call in(redirected from call something in)
1. To ask one to come to a particular place. A noun or pronoun can be used between "call" and "in." In this usage, the phrase can also be written as "call into." I knew about the public outcry against my article, so I was not surprised when the editor called me in for a chat. If you don't call the dog into the house, we'll be out here all night.
2. To request one's aid or expertise. A noun or pronoun can be used between "call" and "in." I've called in Nancy to help you—as a senior member of the team, she's dealt with these kinds of issues before. When that case had me stumped, I called another detective in to review it with me.
3. To call a specific place by phone. A noun or pronoun can be used between "call" and "in." I called in to a radio station and won two tickets to that big concert! I am working from home today, but I have to call in for a meeting at 3. Nancy from our North Carolina office will call in to help you—she's dealt with these kinds of issues before.
4. To order something by phone. A noun or pronoun can be used between "call" and "in." Just tell me what you want for dinner and I'll call it in. Headquarters just called in an air strike—we need to evacuate this area now!
5. To pull something from circulation. A noun or pronoun can be used between "call" and "in." In this usage, "back" is sometimes used before "in," as in, "call (something) back in." Due to the growing backlash, the publisher has called in that issue of the magazine. Be absolutely sure the copy is clean, because I don't want to have to call it back in.
6. To report something by phone (or other means of voice communication, such as a radio) in an official capacity, such as in law enforcement. A noun or pronoun can be used between "call" and "in." I'll secure the perimeter while you call in the robbery. I know it's the end of our shift, but this is serious—we have to call it in.
call someone or something in
1. to call on the special talents, abilities, or power of someone or something. They had to call a new doctor in. Yes, they had to call in a specialist.
2. Go to call someone or something into something.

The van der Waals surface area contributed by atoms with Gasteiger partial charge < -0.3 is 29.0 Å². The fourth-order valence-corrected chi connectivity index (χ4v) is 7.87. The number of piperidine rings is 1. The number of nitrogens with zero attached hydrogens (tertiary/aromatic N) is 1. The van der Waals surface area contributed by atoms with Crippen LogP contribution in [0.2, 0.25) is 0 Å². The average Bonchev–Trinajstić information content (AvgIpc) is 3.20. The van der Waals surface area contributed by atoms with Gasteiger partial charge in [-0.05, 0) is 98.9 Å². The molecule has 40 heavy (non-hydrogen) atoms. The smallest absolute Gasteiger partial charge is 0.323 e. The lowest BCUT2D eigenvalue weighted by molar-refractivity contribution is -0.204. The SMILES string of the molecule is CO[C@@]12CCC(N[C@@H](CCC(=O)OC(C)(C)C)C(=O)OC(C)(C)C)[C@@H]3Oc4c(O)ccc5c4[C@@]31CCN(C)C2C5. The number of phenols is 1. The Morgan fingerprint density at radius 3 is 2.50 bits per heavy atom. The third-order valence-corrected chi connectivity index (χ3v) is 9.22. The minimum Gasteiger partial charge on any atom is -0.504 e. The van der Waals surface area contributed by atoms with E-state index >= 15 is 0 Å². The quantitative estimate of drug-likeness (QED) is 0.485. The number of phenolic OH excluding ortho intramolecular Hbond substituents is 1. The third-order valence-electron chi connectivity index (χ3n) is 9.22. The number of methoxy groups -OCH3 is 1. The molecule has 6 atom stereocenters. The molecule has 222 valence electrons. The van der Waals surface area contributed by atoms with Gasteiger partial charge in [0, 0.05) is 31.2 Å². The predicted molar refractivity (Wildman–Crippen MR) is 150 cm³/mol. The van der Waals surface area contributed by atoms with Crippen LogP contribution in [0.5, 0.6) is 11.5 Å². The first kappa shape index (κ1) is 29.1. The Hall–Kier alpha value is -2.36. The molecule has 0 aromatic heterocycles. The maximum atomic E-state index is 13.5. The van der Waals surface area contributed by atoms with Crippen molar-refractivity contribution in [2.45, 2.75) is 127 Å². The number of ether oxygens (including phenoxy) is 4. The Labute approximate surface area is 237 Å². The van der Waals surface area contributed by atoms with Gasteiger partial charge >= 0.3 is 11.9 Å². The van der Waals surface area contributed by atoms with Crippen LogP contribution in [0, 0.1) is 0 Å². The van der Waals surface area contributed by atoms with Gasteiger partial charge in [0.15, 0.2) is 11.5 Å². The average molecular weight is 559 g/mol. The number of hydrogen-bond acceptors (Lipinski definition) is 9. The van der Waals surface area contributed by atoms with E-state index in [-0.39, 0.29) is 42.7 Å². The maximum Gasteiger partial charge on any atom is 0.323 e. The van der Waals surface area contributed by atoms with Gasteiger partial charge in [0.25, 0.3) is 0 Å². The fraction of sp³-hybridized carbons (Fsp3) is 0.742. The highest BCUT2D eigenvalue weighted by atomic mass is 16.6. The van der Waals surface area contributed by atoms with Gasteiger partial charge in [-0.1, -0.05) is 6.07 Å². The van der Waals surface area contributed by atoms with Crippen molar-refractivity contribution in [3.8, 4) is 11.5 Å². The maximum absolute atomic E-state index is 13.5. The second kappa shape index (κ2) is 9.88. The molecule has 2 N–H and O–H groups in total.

call someone in(for something)
1. to request that someone come to have a talk. The manager called Karen in for a private meeting. The police called in Gary for questioning.
2. to request a consultation with a specialist in some field. (The person called probably will not "come in," but will work at another place.) We will have to call a heart specialist in for a consultation. We called in another specialist for an opinion.
call something (back) inand call something in
to formally request (usually by mail) that something be returned. The car company called many cars back in for repairs. They called in a lot of cars.
call in (to some place)
to telephone to some central place, such as one's place of work, as to check for messages. I have to call in to the office at noon. I will call in whenever I have a chance.
1. Summon for help or consultation, as in We've decided to call in a specialist to look at Father. [Second half of 1600s]
2. Withdraw from circulation, as in We're calling in all the old models. [Late 1500s]
3. Communicate by telephone, as in In this office salesmen must call in once a day. [Mid-1900s]
1. To summon someone into a place: I went to the window and called the children in for dinner.
2. To summon someone or something for assistance or consultation: The hospital called in a specialist from out of town to examine the patient. The soldiers stood ready in case the protests turned violent and the police needed to call them in.
3. To make a telephone call to a place: Viewers called in to the television station to complain. Has the boss called in today?
4. To conduct some transaction by telephone: I called in my order to the restaurant so that it would be ready when I arrived. The new telephone system will allow customers to call their orders in rather than submitting them by mail.
5. To withdraw something that one has issued or sent out: The library called in the book I borrowed because a professor urgently needed it. Coin collectors began saving silver dollars as soon as the government called them in.